Anticancer drugs-related QTc prolongation, torsade de pointes and sudden death: current evidence and future research perspectives
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Jialin Duan1, Jingwen Tao1, Maocai Zhai1, Chengpeng Li2, Ning Zhou1, Jiagao Lv1, Lin Wang1, Li Lin1 and Rong Bai3,4
1Division of Cardiology, Department of Internal Medicine, Tongji Hospital, Tongji Medical College, Huazhong University of Science and Technology, Wuhan, P.R. China
2Department of Cardiology, Wuhan Hospital of Integrated Traditional Chinese and Western Medicine, Wuhan, P.R. China
3Department of Cardiology, An Zhen Hospital, Capital Medical University, Beijing, P.R. China
4Texas Cardiac Arrhythmia Institute at St. David’s Medical Center, Austin, TX, USA
Li Lin, email: firstname.lastname@example.org
Rong Bai, email: email@example.com
Keywords: anticancer therapy; QT interval prolongation; torsade de pointes; molecularly targeted drugs
Received: June 01, 2017 Accepted: March 13, 2018 Published: May 22, 2018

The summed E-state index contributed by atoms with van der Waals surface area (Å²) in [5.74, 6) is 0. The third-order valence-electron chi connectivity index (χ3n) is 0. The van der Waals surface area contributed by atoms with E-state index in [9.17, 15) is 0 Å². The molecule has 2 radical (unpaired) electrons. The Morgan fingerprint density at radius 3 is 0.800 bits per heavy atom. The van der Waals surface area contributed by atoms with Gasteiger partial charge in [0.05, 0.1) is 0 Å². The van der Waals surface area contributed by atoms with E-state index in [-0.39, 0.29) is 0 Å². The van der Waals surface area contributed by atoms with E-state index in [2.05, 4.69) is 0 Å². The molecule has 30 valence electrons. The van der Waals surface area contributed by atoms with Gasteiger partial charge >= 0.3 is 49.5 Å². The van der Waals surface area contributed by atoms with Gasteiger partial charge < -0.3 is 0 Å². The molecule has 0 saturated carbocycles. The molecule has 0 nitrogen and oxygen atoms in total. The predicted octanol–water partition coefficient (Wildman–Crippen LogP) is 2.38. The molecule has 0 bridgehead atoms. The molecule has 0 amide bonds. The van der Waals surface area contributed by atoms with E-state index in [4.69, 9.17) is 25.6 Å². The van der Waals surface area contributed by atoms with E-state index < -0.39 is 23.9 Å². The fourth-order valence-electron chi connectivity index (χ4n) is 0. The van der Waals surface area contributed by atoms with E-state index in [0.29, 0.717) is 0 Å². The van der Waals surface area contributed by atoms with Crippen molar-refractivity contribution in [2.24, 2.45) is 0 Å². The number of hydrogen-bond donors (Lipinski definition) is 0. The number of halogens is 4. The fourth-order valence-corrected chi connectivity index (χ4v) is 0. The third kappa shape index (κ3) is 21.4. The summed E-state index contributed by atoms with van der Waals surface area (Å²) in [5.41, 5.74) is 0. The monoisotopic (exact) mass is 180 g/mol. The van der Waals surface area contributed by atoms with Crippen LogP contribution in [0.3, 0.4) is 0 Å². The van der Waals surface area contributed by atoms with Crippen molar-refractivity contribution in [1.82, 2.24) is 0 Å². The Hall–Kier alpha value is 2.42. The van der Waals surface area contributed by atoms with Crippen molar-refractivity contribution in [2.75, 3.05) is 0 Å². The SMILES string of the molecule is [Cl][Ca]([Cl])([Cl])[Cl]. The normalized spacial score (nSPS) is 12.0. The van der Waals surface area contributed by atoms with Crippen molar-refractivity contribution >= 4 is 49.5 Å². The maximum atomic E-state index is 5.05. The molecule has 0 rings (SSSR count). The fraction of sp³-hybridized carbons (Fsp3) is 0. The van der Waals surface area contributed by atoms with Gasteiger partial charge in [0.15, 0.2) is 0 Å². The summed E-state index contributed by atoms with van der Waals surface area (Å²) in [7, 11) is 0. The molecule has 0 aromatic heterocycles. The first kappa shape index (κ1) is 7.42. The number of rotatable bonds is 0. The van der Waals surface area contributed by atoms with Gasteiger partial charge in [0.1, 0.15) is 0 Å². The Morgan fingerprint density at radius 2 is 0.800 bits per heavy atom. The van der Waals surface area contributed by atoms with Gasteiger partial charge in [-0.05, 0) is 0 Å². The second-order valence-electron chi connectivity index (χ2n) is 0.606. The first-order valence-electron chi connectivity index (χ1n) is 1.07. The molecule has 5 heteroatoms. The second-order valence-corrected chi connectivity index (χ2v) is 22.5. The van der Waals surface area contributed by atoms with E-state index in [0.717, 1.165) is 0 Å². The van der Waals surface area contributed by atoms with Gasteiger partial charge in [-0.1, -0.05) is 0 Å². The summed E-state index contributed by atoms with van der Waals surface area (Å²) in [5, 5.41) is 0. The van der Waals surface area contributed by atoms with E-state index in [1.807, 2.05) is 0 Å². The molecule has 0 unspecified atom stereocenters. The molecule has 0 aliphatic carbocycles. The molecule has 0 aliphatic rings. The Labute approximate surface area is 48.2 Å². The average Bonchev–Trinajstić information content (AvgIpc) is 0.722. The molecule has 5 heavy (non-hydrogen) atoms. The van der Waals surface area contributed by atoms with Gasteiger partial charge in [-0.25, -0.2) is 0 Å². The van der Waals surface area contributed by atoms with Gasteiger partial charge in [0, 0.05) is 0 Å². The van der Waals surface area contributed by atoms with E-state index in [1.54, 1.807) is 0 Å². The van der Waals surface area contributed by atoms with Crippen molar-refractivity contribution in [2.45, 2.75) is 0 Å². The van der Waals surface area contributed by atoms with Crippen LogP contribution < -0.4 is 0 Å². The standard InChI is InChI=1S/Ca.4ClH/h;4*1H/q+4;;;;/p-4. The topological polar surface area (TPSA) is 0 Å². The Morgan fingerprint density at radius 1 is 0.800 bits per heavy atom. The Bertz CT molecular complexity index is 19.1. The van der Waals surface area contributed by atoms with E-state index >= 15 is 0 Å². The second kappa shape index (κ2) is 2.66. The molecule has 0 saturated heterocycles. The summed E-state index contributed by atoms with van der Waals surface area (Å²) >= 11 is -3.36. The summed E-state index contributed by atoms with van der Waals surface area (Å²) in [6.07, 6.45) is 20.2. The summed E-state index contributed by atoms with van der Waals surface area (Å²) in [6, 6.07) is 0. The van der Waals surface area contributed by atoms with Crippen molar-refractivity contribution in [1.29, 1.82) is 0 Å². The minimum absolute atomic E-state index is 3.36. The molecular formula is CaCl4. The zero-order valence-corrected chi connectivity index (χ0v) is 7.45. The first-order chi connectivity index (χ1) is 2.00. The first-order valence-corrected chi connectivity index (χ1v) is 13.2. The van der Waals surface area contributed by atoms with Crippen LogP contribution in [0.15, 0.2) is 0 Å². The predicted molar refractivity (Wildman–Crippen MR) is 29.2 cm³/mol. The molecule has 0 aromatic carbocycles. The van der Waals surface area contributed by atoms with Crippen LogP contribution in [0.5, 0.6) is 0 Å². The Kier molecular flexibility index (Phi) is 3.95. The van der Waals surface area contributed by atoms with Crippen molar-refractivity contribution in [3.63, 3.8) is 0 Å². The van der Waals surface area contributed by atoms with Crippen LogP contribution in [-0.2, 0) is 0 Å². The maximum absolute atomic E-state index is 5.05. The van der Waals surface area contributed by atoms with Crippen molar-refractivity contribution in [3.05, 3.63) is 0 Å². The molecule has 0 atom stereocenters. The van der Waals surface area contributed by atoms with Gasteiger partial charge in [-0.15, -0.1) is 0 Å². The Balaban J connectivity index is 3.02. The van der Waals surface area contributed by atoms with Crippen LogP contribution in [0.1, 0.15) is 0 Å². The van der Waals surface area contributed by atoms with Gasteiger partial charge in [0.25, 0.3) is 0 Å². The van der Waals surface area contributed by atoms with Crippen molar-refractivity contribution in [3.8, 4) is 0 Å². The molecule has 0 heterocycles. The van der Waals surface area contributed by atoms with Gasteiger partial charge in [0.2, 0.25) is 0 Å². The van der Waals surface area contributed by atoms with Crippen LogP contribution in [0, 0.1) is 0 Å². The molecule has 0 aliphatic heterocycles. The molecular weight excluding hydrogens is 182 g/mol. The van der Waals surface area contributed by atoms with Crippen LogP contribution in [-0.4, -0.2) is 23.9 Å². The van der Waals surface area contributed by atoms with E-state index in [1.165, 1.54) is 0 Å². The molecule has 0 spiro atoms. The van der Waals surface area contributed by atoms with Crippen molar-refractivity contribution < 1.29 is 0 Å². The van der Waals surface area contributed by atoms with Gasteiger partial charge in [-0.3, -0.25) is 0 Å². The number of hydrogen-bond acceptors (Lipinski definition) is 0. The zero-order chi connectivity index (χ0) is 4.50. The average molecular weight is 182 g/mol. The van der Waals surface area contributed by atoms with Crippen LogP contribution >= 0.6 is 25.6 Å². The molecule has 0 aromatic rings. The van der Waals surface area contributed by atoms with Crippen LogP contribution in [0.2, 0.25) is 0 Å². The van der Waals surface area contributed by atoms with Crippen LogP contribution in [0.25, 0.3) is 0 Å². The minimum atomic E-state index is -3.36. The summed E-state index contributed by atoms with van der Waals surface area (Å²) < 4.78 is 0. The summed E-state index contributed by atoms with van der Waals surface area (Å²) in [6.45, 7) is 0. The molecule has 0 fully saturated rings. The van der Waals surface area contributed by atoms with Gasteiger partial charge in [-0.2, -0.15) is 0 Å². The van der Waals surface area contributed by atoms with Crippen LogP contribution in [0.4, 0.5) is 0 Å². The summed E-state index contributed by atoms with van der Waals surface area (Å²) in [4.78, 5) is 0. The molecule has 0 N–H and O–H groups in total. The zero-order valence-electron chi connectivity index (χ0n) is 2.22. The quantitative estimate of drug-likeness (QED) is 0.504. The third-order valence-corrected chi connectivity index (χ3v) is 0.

Anticancer drugs may have proarrhythmic effects including drug-induced QT interval prolongation, which is of particular importance because it can lead to a fatal polymorphic ventricular tachycardia termed torsade de pointes (TdP). QT interval prolongation and TdP are rare life-threatening untoward effects of anticancer therapy, particularly with arsenic trioxides and anthracyclines, and even some novel molecular targeted drugs touted as ‘tumor specific’. Several factors that affect myocardial repolarization can further increase the risk of TdP. This article reviews the mechanism of QT interval prolongation, risk factors for TdP and the QT toxicity of anticancer drugs as well as its management. Specific attention should be paid to high-risk populations such as patients with underlying heart diseases, electrolyte imbalance and bradycardia. To minimize the occurrence of QT interval prolongation and TdP, it is advisable to conduct a careful risk factor assessment before antitumor therapy. To this end, several new biomarkers have been introduced to predict TdP triggering and recent studies have pointed out the potential clinical relevance of genetic testing.
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